On the weekend of April 9-10, the London Design Museum will host a live event in which the Bamboo Bicycle Club will build and test the “Bike of the Future”. The club’s Autumn Yard Design Collective designed a fully customizeable bike made of UK grown Bamboo and 3D printed connectors. The idea stemmed from a discussion on sustainability, affordability, and the important role of 3D printing in bike design between the Club’s founder, James Marr, and the Museum’s Cycle Curator, Donna Loveday. It will culminate in this weekend when the connectors will be 3D printed live and the bike will be assembled and ridden. This live event is free and open to the public and the bike’s design is also slated to be freely available. For those spending that weekend in London, it promises to be an interesting and inspiring event. For a little more inspiration, here are 4 previous bike designs that use 3D printed frames, lugs, parts, etc.
First Things First
The first bike frame to be 3D printed by Renishaw was this Empire mountain bike frame. Initially Empire were intrigued by the lighter weight but were later also caught by the other possibilities, like “complexity is free“, offered by 3D printing. Although the frame doesn’t have that lacy look, it is lighter and stronger (thanks to internal complexity) than Empires previous frames.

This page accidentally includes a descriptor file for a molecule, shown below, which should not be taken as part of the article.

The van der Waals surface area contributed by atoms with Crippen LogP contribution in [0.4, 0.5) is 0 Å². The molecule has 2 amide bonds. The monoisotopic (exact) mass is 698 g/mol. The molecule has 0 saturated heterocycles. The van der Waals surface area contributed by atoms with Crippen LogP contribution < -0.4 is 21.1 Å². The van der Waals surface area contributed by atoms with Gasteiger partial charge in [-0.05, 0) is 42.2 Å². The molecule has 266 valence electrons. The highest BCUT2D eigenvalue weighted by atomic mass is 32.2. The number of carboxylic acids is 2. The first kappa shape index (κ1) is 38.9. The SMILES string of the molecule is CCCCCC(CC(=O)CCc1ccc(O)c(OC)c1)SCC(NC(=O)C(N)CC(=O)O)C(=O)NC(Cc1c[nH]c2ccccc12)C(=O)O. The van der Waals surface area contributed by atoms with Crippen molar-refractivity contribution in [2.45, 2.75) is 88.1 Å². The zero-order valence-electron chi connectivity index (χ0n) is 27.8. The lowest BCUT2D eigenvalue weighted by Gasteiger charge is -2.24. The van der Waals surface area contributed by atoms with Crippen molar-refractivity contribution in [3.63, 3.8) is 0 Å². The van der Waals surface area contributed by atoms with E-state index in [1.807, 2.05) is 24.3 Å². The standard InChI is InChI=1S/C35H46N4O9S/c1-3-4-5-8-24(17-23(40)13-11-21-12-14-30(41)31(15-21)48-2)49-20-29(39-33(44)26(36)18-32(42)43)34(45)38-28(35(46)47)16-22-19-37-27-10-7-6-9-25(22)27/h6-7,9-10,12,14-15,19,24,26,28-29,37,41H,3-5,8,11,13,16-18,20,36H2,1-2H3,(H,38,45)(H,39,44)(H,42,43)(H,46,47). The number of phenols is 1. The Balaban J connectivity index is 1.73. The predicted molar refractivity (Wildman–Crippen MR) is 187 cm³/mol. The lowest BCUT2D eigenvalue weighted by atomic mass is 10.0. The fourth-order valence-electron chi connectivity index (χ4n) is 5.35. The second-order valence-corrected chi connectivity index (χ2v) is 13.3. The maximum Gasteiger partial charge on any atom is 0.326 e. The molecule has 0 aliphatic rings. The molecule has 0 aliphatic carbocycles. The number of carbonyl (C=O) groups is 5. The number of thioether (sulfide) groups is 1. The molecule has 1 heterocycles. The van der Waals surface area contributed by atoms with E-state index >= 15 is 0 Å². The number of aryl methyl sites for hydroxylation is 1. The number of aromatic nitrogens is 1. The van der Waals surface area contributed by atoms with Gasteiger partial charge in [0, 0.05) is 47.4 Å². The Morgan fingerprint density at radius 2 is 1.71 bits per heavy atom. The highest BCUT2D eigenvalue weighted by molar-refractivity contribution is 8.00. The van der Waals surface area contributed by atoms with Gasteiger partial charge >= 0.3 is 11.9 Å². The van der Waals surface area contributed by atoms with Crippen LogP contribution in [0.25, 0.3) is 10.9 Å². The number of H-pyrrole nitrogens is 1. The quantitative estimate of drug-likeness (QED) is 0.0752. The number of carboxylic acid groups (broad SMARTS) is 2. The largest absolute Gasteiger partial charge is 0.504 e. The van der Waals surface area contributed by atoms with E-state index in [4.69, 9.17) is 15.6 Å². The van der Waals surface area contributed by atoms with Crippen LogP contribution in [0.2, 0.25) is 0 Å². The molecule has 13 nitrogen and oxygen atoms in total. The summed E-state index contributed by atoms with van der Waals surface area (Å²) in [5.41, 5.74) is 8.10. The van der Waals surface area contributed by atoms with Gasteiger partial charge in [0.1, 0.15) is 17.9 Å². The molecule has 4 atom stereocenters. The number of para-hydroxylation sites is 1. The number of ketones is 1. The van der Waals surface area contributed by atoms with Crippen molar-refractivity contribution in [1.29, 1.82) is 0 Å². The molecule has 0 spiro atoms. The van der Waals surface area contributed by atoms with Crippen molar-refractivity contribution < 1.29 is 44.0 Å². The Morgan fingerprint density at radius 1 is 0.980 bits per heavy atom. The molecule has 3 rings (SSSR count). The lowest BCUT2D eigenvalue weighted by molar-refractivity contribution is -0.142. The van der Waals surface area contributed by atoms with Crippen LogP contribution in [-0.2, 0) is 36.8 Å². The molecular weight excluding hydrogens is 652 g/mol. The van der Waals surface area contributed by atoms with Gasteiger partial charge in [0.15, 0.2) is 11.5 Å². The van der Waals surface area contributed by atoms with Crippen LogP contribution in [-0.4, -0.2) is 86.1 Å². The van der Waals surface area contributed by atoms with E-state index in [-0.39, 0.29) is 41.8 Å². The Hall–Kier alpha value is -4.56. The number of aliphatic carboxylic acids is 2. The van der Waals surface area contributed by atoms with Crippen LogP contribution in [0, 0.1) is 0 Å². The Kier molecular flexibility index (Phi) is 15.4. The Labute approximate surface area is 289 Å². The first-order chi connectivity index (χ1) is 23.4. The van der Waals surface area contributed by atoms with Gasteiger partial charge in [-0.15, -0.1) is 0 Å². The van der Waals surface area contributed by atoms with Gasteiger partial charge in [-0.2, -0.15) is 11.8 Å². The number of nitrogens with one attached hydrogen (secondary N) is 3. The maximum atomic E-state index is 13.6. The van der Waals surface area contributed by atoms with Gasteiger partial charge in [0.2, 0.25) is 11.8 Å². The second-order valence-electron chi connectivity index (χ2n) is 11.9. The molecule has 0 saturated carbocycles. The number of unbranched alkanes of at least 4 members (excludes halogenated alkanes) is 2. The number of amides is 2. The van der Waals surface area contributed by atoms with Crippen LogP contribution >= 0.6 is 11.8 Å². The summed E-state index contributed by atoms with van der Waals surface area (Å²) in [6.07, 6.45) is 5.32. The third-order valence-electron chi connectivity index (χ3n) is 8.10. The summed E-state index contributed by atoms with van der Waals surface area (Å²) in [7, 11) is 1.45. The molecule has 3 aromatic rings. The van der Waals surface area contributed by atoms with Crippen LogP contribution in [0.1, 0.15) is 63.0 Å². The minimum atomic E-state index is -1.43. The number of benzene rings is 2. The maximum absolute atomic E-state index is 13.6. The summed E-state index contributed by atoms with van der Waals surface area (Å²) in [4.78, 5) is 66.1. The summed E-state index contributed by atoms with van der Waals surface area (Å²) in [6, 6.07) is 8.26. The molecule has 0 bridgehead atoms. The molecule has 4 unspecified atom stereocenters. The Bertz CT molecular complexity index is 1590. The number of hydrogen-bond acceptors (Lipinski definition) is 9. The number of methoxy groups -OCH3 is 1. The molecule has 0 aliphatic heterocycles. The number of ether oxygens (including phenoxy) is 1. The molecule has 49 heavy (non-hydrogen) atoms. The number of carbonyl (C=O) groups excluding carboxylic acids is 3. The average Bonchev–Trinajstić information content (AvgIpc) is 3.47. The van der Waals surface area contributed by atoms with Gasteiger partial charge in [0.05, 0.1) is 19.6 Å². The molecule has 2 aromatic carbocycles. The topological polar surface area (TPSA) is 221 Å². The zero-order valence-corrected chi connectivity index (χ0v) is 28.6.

Designer Ralf Holleis‘ VRZ track bike is made of carbon tubes connected with 3D printed metal lugs. Version 1 had stainless steel lugs and version 2 had titanium lugs (see detail above). Holleis hand finished the lugs and put the bike together, as can be seen in the video below. The bike is fully customizeable – the software will automatically adjust the lugs as the frame is changed.
Solid as a Bike
Solid (above and up top) is a design of INDUSTRY in collaboration with Ti Cycles. The designers claim this commuter bike was inspired by admiration for the spirit of Portland Oregon. There is a special “get to know your city” app that comes with it and includes 5 city tours. The app communicates with the bike providing the rider with haptic (touch) navigation guidance.
Over the Bridge
A group of students from TU Delft in the Netherlands teamed up with MX3D, co-founded by designer Joris Laarman, to create this metal bike frame. MX3D is using the same technique they plan to use for the Amsterdam canal bridge to create this steel frame, this is evident in the resulting texture (see detail below).